“We have brought to notice Susan Rice’s expert estimates based on repeated introduction of US forces in different parts of the world, especially where, according to the US administration, values of Western democracy are endangered or where the incumbents get out of hand too obviously,” said the source. “We hope it is such advice on the wrongs of using force that the current national security adviser will give the US authorities if they decide on another intervention.” Asked on broadcaster NBC on Sunday whether the US was concerned that Russia may bring its troops to Ukraine, Rice said “it’s not in the interest of Ukraine or of Russia or of Europe or of the United States to see a country split. It’s in nobody’s interests to see violence return and the situation escalate.

Norway in danger from Syria jihadists: intelligence agency

Norway's intelligence agency said Monday that it fears an increased "terrorist threat" to its country due to dozens of Norwegian nationals fighting in the Syrian conflict. At least 40 or 50 people with links to Norway have fought, or are currently fighting, with forces opposed to the Bashar al-Assad regime and run the risk of returning as seasoned radical fighters, the Norwegian Intelligence Service (NIS) wrote in its annual threat assessment report. "We conclude that the threat has already increased and will continue to increase throughout 2014," the head of NIS General Kjell Grandhagen said, adding that these "jihadists" are often in the most radical Islamic groups such as the Islamic State of Iraq and Greater Syria (ISIS) and Al-Nusra Front. The NIS estimates that about 2,000 rebel fighters have travelled from Europe to fight the Syrian regime but did not reveal how the figure was calculated. Norwegian daily Verdens Gang also reported Monday that about a dozen women have left Norway for Syria to join rebel groups. In late 2013 the fate of two teenage girls of Somali origin hit the headlines in Norway when they left to join a jihadi group in Syria and were located weeks later by their father who brought them home.
Read more: (The Daily Star :: Lebanon News ::

Four die during Saudi police raid to arrest wanted people

Two Saudi security officers and two people they were trying to detain were killed in a gunfight Thursday in the eastern town of Al-Awamiya, the government said, an area where minority Shiites have staged anti-government protests. Shiites in the region complain of discrimination, a charge denied by Saudi Arabia, the world’s largest oil exporter, and Riyadh blames Iran for the rise in tensions. Saudi opposition activists said security forces stormed a home in Al-Awamiya belonging to the brother of a man on a list of 23 people wanted by the authorities over unrest, before shooting dead two unarmed men they found inside. The wanted man was not in the house at the time, they said. An Interior Ministry spokesman said security forces came under fire while trying to arrest “a number of armed troublemakers” who had previously fired on residents and security forces in Al-Awamiya, according to state news agency SPA. “As a result of the exchange of fire, the wanted men Ali Ahmad al-Faraj and Hussein Ali Madan al-Faraj were killed,” SPA said, adding that two security men had also died and two more were wounded. Local activists denied that there was any exchange of fire at the scene and said security forces burst into the house of a man in search of his wanted brother who was not there. They said that Ali, the homeowner’s son, was shot 11 times while trying to run away. The second man, Hussein, died “as he documented the raid,” one activist told Reuters. A local news website,, said Hussein, 34, had photographed many of the demonstrations and funerals of the more than 20 activists killed during unrest in Saudi Arabia’s eastern region in the past three years. At least 21 people have been shot dead in the region since early 2011, when Shiites there staged protests against the involvement of Saudi forces in ending demonstrations in Bahrain.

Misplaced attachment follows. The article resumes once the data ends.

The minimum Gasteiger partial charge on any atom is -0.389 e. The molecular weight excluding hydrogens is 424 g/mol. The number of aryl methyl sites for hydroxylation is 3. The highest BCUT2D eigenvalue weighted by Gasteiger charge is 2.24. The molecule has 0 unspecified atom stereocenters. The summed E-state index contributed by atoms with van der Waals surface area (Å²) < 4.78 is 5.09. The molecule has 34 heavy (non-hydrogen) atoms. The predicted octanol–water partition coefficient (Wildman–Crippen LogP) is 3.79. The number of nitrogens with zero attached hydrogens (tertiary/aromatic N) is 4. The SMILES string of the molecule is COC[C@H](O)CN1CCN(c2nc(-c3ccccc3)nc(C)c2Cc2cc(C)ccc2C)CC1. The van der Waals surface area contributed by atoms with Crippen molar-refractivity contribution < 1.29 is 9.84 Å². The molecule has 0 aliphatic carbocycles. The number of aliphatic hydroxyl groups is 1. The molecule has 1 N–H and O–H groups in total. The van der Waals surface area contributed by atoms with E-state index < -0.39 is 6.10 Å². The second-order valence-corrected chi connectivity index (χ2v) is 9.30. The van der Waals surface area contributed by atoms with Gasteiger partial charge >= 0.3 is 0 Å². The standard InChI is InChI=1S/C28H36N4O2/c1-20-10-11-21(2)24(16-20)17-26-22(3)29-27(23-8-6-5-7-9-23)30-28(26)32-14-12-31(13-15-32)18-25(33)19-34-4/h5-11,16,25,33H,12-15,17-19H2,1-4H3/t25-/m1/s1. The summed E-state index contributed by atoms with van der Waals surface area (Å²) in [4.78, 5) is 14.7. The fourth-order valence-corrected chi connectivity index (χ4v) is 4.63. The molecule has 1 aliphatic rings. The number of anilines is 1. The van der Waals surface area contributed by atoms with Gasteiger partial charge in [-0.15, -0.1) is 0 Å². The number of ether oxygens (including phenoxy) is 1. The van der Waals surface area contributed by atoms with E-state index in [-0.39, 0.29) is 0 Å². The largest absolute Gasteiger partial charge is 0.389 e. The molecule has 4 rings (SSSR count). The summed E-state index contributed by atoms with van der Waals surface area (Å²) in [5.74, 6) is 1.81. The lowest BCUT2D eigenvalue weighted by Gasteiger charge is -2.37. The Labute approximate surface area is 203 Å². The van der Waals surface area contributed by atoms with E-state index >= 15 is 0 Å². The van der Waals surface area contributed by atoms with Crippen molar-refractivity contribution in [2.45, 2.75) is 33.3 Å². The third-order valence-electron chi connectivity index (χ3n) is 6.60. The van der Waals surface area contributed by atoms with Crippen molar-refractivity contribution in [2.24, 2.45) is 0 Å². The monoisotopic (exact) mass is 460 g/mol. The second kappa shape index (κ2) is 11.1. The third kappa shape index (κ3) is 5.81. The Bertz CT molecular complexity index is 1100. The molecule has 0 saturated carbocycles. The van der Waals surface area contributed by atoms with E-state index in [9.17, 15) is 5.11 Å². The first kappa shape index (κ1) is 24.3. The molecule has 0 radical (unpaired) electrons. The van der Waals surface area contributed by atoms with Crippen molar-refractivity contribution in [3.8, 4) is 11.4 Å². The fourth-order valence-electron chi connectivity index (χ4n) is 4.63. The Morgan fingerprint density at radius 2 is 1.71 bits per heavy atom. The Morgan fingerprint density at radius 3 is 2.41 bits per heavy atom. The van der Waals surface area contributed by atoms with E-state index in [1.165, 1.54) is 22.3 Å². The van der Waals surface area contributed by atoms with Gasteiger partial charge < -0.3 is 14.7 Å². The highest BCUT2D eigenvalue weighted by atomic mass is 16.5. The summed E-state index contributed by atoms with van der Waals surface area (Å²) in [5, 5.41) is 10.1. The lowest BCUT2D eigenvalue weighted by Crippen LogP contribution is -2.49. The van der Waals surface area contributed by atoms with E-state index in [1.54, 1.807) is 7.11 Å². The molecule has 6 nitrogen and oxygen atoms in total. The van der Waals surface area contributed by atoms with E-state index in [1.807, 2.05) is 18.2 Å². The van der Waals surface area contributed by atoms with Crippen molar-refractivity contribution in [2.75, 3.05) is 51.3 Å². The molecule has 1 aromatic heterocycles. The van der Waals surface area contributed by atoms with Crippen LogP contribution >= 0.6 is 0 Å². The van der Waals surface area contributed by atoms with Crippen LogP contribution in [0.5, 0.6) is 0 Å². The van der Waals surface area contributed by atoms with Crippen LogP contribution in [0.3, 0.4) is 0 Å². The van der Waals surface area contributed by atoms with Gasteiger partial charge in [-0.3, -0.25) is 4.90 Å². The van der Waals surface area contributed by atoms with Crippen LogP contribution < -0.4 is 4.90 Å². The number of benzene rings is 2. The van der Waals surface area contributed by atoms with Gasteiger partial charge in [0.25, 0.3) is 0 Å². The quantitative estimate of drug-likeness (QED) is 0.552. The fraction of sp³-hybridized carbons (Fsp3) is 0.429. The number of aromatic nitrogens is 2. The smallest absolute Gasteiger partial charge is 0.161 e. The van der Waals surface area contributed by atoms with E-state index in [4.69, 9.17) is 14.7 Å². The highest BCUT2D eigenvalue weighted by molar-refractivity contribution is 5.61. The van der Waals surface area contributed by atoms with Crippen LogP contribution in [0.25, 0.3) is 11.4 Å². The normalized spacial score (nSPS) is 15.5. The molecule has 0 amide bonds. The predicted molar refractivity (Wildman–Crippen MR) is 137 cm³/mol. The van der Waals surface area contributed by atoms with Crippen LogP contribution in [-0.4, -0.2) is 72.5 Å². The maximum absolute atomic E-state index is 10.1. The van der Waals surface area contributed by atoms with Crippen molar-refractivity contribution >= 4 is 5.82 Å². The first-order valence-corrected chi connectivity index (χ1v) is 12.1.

Read more: (The Daily Star :: Lebanon News ::

Syria: Fears of lost heritage as Islamic fundamentalists destroy treasures

Islamic fundamentalists in Syria have started to destroy archaeological treasures such as Byzantine mosaics and Greek and Roman statues because their portrayal of human beings is contrary to their religious beliefs. Fears are growing that a part of the world's heritage may be lost forever unless there is a concerted international response. But can an international community that has failed to protect Syrian civilians manage to protect Syrian artefacts? Brendan Cole reports.
They are the forgotten victims of the conflict in Syria.
With more than 100,000 people now dead, the lines have become more blurred between insurgents fighting Bashar al Assad’s forces and Islamic fundamentalists who have started to destroy some of the country’s greatest treasures. These include archaeological treasures such as Byzantine mosaics and Greek and Roman statues. Last month the Islamic State of Iraq and the Levant (Isis), an al-Qaeda-type movement controlling much of north-east Syria, blew up and destroyed a sixth-century Byzantine mosaic near the city of Raqqa on the Euphrates. Malu Halasa, has written a book called Syria Speaks, about the art influenced by the Syrian uprising. She told VoR that the world needs to sit up and take notice of the destruction of Syria’s heritage.